Socially-distanced adaptive Halloween party brings members of Charlottesville community together

Socially-distanced adaptive Halloween party brings members of Charlottesville community together

CHARLOTTESVILLE, Va. (WVIR) - Socially isolating is hard on all of us - and for some communities, it’s been harder than others.

On Friday, Halloween Eve, in the spirit of Halloween, a special group was able to get together face-to-face for the first time in a long time.

At Washington Park in Charlottesville, the stage was set for what would be considered a ‘regular’ Halloween celebration in 2020: temperature checks and socially-distanced tables. But this event had more importance than just any trick-or-treat or haunted house.

“For individuals with disabilities and their families, and then the general public, it’s our socially distanced Halloween party," said Caitlin Marcotte, the adaptive recreation specialist with Charlottesville Parks and Recreation.

It brought together a community that needed togetherness, together.

“We’ve never seen each other, in quite a while,” Joshua Rocker said.

Joshua was one of a few dozen teenagers and adults that have been a part of some virtual get-togethers. They’ve even done things like have a fitness class over Zoom. But, he says there’s something so nice about being able to see those friends up close.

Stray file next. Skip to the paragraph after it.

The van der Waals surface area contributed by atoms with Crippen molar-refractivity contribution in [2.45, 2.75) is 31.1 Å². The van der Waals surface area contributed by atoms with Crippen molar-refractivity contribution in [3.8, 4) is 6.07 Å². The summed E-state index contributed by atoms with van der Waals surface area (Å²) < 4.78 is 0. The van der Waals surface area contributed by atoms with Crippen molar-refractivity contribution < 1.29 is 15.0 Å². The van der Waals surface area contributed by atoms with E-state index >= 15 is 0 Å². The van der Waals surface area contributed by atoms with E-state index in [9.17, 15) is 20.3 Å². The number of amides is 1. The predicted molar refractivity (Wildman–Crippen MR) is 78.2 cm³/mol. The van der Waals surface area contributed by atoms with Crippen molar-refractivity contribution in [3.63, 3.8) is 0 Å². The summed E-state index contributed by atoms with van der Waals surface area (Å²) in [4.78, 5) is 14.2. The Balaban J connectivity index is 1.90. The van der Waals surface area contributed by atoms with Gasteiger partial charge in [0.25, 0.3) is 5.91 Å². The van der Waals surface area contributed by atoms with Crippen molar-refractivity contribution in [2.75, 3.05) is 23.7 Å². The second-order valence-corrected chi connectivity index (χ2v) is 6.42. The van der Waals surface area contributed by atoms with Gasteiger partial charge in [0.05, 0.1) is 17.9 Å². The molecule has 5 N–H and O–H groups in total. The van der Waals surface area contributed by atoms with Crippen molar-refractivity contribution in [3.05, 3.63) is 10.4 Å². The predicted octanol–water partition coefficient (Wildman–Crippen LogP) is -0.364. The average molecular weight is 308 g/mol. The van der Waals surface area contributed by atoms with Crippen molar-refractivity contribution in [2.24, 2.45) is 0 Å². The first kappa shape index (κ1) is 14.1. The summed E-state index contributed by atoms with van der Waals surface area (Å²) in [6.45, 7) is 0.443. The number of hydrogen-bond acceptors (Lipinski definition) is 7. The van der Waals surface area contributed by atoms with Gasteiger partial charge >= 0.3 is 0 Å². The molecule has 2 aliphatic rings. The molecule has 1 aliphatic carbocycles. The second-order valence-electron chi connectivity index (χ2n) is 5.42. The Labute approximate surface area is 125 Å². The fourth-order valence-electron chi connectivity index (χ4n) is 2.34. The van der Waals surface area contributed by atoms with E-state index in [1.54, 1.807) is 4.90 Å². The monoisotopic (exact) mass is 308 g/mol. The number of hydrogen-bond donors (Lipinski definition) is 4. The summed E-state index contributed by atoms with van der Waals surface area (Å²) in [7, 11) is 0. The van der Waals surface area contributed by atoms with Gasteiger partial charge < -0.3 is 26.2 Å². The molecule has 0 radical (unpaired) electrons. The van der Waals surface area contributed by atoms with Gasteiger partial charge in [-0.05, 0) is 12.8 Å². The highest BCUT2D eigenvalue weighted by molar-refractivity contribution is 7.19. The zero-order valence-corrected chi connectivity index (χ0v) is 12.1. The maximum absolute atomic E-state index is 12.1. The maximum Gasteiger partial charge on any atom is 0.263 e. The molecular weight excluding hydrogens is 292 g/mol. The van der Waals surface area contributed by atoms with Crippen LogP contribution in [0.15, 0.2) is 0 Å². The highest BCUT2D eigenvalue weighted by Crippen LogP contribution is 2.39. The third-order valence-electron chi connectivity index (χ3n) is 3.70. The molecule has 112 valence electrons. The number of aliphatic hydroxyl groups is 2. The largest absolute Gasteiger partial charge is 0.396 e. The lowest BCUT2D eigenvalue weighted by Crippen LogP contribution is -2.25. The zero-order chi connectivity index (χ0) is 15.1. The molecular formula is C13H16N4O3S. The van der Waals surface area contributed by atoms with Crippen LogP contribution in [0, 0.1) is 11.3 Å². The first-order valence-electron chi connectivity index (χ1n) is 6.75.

“It’s been fun to see everybody,” he said. "It’s great to see everybody here.”

Pretty much everybody, volunteers and all, were wearing a costume. A dog was even wearing a prisoner outfit, a sign that he may have “escaped” to join in on the fun.

Joshua was no different - except when we asked what he was dressed as, he couldn’t take his eyes off his more frightening friends.

“I dressed up as a cowboy. Ben what are-- a devil!? And there’s a witch,” he said with a laugh.

Having everyone alongside one another to take photos and make artwork was exactly what Marcotte had been waiting for.

“It’s just really really beneficial for them to get out, get some fresh air on this beautiful day, and have some face-to-face interaction and let them know that we’re still here,” she said.

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